What is truly at stake in your next decision? Picture a pending business challenge or opportunity. What if you could see it from every perspective, angle and point of view, perhaps even from the past and into the future? You could eliminate all the blind spots.
The Desert Research Institute has such a tool for scientific research. Called the C.A.V.E., it is a six-sided virtual reality display that allows users to move physically into, and interact with, a simulated, recreated, imagined or altered world. Inside this sphere you can watch a forest fire develop and see how it moves and grows and what external factors impact it. Likewise, you can go into the human heart or the engine of a car. You can experiment with different choices and look for possible outcomes. It’s a very powerful tool.
A peer group can give CEO’s, business owners and executives that same kind of power. Imagine that pending decision with the added perspective of a dozen or so peers. Some groups assemble in excess of 300 years of experience, a perspective from having actually walked in your footsteps. Add the outlook of peers facing similar scenarios. Blend in the impartiality of peers who know just the right questions to ask and don’t have a personal vested interest in the outcome.
A peer group can help you improve as a leader so you can grow your business. There are some important elements in selecting a peer advisory group. Much like the C.A.V.E. you need an expert operator, a facilitator to keep the group on task insuring consistent, rich, diverse questions and recommendations. Three other vital ingredients are care, trust and challenge. Without any one of them the picture will not be as clear as possible for you. The members must be impartial. No matter how great your board of directors or management team may be, there is absolutely no way they can ask really objective questions and offer unbiased advice. They must challenge you.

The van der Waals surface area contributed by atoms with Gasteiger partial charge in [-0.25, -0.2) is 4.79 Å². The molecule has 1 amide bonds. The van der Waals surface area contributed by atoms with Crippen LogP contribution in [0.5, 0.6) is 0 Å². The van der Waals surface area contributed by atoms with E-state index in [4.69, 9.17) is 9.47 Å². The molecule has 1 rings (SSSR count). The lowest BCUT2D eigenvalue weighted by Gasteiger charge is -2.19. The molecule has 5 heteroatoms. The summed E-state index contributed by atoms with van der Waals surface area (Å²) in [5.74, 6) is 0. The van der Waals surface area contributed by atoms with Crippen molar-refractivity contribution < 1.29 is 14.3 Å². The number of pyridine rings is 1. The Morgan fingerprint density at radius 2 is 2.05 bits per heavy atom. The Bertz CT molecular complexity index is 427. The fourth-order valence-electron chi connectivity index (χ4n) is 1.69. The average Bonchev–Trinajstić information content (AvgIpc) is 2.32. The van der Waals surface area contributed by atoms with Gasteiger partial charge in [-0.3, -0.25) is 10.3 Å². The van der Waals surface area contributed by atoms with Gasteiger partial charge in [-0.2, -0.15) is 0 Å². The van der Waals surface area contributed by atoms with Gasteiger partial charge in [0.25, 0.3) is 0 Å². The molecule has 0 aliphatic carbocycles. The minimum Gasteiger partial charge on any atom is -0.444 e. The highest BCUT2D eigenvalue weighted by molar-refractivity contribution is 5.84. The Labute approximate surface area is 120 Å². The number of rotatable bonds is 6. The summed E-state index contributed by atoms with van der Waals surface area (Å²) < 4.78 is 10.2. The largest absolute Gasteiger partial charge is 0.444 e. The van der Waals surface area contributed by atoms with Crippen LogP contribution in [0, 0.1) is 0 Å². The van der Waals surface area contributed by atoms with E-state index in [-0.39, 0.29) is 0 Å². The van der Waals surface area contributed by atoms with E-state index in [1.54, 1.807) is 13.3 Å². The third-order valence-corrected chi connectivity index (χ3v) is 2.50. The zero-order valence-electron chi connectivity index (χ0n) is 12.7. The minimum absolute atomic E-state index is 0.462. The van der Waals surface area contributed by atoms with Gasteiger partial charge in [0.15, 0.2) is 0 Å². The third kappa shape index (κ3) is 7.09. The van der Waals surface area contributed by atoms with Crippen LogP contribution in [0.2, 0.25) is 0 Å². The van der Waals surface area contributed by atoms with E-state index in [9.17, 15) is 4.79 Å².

How challenging? If you are comfortable working a situation in a peer group then the group is simply ineffective. Similar to “no pain, no gain” physical training, a true peer group will challenge you often to the point of discomfort. If they don’t, you don’t grow. A key part of that painful process is the precise clarifying questions that get asked by your peers. It’s a key ingredient: tough, straightforward questions that few others are brave enough to ask. They are vital to help getting deep into the issues behind the issues. Only through this clarifying questioning will the picture come into focus.
You will learn more about yourself and the decisions you face when your peers ask questions without the benefit, or perhaps hindrance, of knowing too much about the inside aspects of your specific industry or business. A group of truly independent peers who care about you, whom you trust and who will challenge you will give you a significant advantage in being a great leader and making great decisions.
One peer advisory group member put it this way: “I have grown up surrounded by family who is either in or has served in the armed forces. One of the things I have always been envious of is the ‘no one gets left behind’ motto and brotherhood that exists. You know the guy (or gal) next to you has your back. Participating in [a peer advisory group] has been the closest thing I have ever experienced in my professional life to that sense of support.”
With so much at stake, don’t make another key decision without the support and value of what may be your most powerful tool.
Chuck Alvey serves as chair for the Vistage Group in Reno.